ACLU of Nevada calls for investigation into alleged partisan hand count

The American Civil Liberties Union of Nevada asked the state’s secretary of state on Wednesday to investigate what it called a “coordinated partisan election management effort” during Nye County’s mail-in ballot count that closed last week.

The ACLU said a hand-counting volunteer openly holding a firearm removed an ACLU observer from a hand-counting room, which the organization said it recently discovered was Nye County GOP Central Committee Vice Chairwoman Laura Larsen .

The ACLU said the situation “raises questions” about Nye County Clerk Interim Mark Kampf’s delegation of authority to party officials to remove observers from counting rooms, particularly during a hand-counting process that deals with classification of ballots.

“A party official from the Nye County GOP Central Committee given free rein to roam the halls and remove those engaged in observation violates the basic principles of free and safe elections and makes an even greater mockery of our democracy,” ACLU of Nevada Executive Director Athar. Haseebullah said in a statement.

It’s the latest development in a conflict between the rural county’s election administration and the ACLU that has led to lawsuits, infighting and a Nevada Supreme Court ruling late on Oct. 27 that prompted Secretary of State Barbara Cegavske, a Republican, to close hand- countdown until the polls close on election day.

Several ACLU members showed up for the first day of the hand count Wednesday in Pahrump, an hour outside Las Vegas, with three people signed on as observers.

Kampf said last week that the ACLU observer in question was suspected of counting votes, which is prohibited when observing a hand count. Volunteers locked the entrance hall door leading to the counting rooms by hand because of the incident with the ACLU, several volunteers said at the time. A volunteer was responsible for opening the door for all observers or volunteers entering.

A Nye County spokesman did not immediately respond to an emailed request for comment Wednesday night. Neither Larsen nor the Nye County GOP Central Committee.

Nye County halted the hand count process Friday due to orders from the secretary of state’s office about early release of results after two days of counting. It came in response to a new opinion from the Nevada Supreme Court in favor of the Nevada Chapter of the ACLU, which argued, among other things, that the ballot counting risked the release of early election counts.

They cannot go ahead until the polls close on Election Day, although Kampf said at a Nye County Board of Commissioners meeting Tuesday that he submitted a new counting plan to the secretary of state’s office that he hoped would be approved this week. The Supreme Court ruling that challenged the reading of the ballots aloud said it was up to the secretary of state and the county to ensure the legality of the hand count.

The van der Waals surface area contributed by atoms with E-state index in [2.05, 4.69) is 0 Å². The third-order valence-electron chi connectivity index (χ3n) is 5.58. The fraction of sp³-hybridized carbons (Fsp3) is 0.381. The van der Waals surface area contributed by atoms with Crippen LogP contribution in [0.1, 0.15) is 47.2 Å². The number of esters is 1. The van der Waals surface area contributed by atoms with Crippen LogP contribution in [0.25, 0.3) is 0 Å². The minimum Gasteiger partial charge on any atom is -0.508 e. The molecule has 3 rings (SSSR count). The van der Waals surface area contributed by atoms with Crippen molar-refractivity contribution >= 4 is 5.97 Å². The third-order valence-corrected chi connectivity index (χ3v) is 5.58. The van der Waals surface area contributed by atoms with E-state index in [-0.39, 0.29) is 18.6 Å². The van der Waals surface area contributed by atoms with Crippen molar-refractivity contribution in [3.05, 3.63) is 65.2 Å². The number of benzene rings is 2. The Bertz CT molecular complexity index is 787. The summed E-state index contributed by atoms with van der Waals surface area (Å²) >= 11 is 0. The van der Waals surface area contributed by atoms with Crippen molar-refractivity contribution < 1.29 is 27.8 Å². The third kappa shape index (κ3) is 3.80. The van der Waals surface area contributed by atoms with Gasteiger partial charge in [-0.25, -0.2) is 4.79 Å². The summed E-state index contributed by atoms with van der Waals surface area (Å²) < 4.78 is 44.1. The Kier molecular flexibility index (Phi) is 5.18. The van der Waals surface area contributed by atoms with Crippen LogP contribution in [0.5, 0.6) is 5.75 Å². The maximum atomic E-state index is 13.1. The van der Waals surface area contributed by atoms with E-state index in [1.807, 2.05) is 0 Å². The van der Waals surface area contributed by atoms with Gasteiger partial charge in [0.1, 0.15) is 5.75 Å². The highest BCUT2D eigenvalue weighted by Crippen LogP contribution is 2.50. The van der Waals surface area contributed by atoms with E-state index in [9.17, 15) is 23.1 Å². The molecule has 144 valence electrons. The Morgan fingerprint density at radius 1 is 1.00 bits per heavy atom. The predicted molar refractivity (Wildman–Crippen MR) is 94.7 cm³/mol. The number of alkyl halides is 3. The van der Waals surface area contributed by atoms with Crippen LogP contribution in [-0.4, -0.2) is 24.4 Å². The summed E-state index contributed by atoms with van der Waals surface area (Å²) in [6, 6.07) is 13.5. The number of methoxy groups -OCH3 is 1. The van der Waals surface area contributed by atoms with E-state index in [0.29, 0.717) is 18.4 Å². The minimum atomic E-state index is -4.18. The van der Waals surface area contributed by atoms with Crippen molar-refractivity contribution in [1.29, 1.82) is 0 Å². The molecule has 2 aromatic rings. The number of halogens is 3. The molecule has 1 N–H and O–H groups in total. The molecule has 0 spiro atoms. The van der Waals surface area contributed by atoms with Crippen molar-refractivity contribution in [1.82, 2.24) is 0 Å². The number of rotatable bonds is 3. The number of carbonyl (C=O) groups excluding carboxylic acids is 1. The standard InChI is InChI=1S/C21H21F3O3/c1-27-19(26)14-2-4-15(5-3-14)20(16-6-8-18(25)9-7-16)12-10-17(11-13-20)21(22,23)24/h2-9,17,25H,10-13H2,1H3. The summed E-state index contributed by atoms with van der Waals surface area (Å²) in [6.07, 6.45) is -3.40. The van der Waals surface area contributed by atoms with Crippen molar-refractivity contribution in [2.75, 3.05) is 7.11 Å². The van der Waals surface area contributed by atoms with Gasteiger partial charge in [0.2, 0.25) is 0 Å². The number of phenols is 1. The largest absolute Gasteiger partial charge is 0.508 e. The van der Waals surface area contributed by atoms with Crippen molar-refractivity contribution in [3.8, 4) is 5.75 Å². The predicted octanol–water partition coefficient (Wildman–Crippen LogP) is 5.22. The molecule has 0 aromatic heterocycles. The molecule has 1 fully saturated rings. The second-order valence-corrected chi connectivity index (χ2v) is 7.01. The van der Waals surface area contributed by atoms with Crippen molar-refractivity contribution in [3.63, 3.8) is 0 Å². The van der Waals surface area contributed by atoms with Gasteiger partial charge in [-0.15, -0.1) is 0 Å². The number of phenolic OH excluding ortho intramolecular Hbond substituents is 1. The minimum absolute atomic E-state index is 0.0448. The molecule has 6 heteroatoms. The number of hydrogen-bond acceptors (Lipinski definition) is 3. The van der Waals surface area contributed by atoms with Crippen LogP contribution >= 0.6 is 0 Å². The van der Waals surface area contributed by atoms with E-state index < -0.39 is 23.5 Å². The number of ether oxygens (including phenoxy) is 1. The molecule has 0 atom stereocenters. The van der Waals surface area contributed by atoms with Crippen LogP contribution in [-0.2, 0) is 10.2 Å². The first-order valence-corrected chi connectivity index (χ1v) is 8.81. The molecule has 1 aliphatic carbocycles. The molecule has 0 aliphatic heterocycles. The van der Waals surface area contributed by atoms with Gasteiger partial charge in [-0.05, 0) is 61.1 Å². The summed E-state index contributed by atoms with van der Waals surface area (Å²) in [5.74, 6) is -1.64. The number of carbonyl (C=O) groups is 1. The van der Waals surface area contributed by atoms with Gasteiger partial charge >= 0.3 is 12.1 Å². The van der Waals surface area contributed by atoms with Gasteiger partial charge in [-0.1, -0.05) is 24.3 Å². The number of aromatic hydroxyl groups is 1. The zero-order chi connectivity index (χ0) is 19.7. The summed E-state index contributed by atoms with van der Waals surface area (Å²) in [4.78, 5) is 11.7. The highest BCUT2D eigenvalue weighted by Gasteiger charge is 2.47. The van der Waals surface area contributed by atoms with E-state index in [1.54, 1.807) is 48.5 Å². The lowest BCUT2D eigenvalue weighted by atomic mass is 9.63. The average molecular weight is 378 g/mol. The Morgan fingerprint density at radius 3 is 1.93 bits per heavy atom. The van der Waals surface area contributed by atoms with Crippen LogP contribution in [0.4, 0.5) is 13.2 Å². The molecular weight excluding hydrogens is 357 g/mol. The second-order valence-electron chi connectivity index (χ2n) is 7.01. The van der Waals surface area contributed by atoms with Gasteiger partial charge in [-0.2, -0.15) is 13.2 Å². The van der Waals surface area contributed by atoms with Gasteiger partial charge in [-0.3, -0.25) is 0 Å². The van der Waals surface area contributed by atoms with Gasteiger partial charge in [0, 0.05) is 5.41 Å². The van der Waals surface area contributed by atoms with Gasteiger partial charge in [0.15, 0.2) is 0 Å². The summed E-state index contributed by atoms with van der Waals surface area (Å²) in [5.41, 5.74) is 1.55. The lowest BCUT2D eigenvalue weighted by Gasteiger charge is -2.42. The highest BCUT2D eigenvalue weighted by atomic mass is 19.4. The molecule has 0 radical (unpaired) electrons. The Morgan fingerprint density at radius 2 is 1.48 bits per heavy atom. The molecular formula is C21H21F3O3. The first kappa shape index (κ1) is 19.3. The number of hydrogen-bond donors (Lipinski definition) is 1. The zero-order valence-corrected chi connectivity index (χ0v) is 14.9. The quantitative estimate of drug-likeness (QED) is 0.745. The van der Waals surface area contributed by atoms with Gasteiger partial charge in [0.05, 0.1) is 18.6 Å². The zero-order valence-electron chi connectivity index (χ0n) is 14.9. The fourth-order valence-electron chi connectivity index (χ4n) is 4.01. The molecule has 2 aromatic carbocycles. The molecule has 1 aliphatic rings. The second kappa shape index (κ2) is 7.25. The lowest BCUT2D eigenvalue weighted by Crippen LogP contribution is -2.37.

Larsen was present on both days of the hand count, acting in what appeared to be an assistant to Kampf, who had vowed months ago to bring the hand count to the rural county at the request of the county commission.

He often went to different hand counting rooms to make sure the hand counting teams — consisting of a reader, a verifier and three counters — had materials and were counting correctly.

On the first day, when a reader was struggling to announce the candidates, Larsen walked into the counting room, sat in the reader’s chair and read the names herself to demonstrate the proper cadence to announce the names.

The reader apologized and Larsen said “It’s better to get it right than not get it right at all. Don’t say you’re sorry.”

In an interview after the first day of hand counting, Larsen said her role was “to make sure things go the way Mark (Kampf) has set everything up. So we’re just looking out for electoral integrity.”

Kampf has described the county’s Dominion tablet machines as a possible stopgap measure while she decides how to handle imputations for future elections. But machines will remain the primary recording mechanism for this election, despite hand counting.

Nye County, home to about 50,000 residents, including about 33,000 registered voters, is the most prominent U.S. county to change its vote-counting process in response to conspiracy theories — even though there is no evidence of widespread fraud or machine manipulation in the 2020 election .

Nye County commissioners voted to count all ballots after complaints from residents echoed nearly two years of conspiracy theories related to voting machines and false claims that the 2020 presidential election was stolen by former President Donald Trump. That came as Republican secretary of state nominee Jim Marchand repeated unsubstantiated election claims to commissioners, who persuaded them to call for a recount.

The most populous county in the continental US based solely on hand counting is Owyhee County, Idaho, which has one-fifth the number of registered voters as Nye County.

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